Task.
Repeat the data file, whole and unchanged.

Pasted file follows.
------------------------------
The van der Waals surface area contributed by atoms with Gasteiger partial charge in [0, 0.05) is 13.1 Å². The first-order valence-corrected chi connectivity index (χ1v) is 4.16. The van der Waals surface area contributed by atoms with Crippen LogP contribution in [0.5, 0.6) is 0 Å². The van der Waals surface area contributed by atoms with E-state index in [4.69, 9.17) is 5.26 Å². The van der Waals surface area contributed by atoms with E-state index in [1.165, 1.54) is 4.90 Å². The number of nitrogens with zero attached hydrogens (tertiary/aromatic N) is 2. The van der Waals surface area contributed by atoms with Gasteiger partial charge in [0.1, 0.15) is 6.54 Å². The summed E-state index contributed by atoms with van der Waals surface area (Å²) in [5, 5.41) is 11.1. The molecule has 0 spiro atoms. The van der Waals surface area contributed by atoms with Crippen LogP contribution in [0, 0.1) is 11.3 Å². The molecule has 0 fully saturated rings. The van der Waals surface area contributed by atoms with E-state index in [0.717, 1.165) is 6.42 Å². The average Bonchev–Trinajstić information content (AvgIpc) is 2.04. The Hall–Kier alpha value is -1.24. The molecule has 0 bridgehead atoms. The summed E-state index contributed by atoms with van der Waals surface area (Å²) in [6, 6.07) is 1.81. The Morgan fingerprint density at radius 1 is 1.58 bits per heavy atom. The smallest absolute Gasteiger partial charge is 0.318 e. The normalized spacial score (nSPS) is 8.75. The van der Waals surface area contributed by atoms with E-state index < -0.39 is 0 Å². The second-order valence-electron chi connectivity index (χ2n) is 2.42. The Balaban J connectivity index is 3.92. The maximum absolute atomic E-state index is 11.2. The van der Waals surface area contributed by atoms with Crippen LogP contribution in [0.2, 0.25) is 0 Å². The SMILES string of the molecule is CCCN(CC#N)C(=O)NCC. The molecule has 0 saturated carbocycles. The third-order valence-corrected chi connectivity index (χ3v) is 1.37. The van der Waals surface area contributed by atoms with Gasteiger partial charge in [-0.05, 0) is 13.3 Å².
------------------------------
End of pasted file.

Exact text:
The van der Waals surface area contributed by atoms with Gasteiger partial charge in [0, 0.05) is 13.1 Å². The first-order valence-corrected chi connectivity index (χ1v) is 4.16. The van der Waals surface area contributed by atoms with Crippen LogP contribution in [0.5, 0.6) is 0 Å². The van der Waals surface area contributed by atoms with E-state index in [4.69, 9.17) is 5.26 Å². The van der Waals surface area contributed by atoms with E-state index in [1.165, 1.54) is 4.90 Å². The number of nitrogens with zero attached hydrogens (tertiary/aromatic N) is 2. The van der Waals surface area contributed by atoms with Gasteiger partial charge in [0.1, 0.15) is 6.54 Å². The summed E-state index contributed by atoms with van der Waals surface area (Å²) in [5, 5.41) is 11.1. The molecule has 0 spiro atoms. The van der Waals surface area contributed by atoms with Crippen LogP contribution in [0, 0.1) is 11.3 Å². The molecule has 0 fully saturated rings. The van der Waals surface area contributed by atoms with E-state index in [0.717, 1.165) is 6.42 Å². The average Bonchev–Trinajstić information content (AvgIpc) is 2.04. The Hall–Kier alpha value is -1.24. The molecule has 0 bridgehead atoms. The summed E-state index contributed by atoms with van der Waals surface area (Å²) in [6, 6.07) is 1.81. The Morgan fingerprint density at radius 1 is 1.58 bits per heavy atom. The smallest absolute Gasteiger partial charge is 0.318 e. The normalized spacial score (nSPS) is 8.75. The van der Waals surface area contributed by atoms with E-state index < -0.39 is 0 Å². The second-order valence-electron chi connectivity index (χ2n) is 2.42. The Balaban J connectivity index is 3.92. The maximum absolute atomic E-state index is 11.2. The van der Waals surface area contributed by atoms with Crippen LogP contribution in [0.2, 0.25) is 0 Å². The SMILES string of the molecule is CCCN(CC#N)C(=O)NCC. The molecule has 0 saturated carbocycles. The third-order valence-corrected chi connectivity index (χ3v) is 1.37. The van der Waals surface area contributed by atoms with Gasteiger partial charge in [-0.05, 0) is 13.3 Å².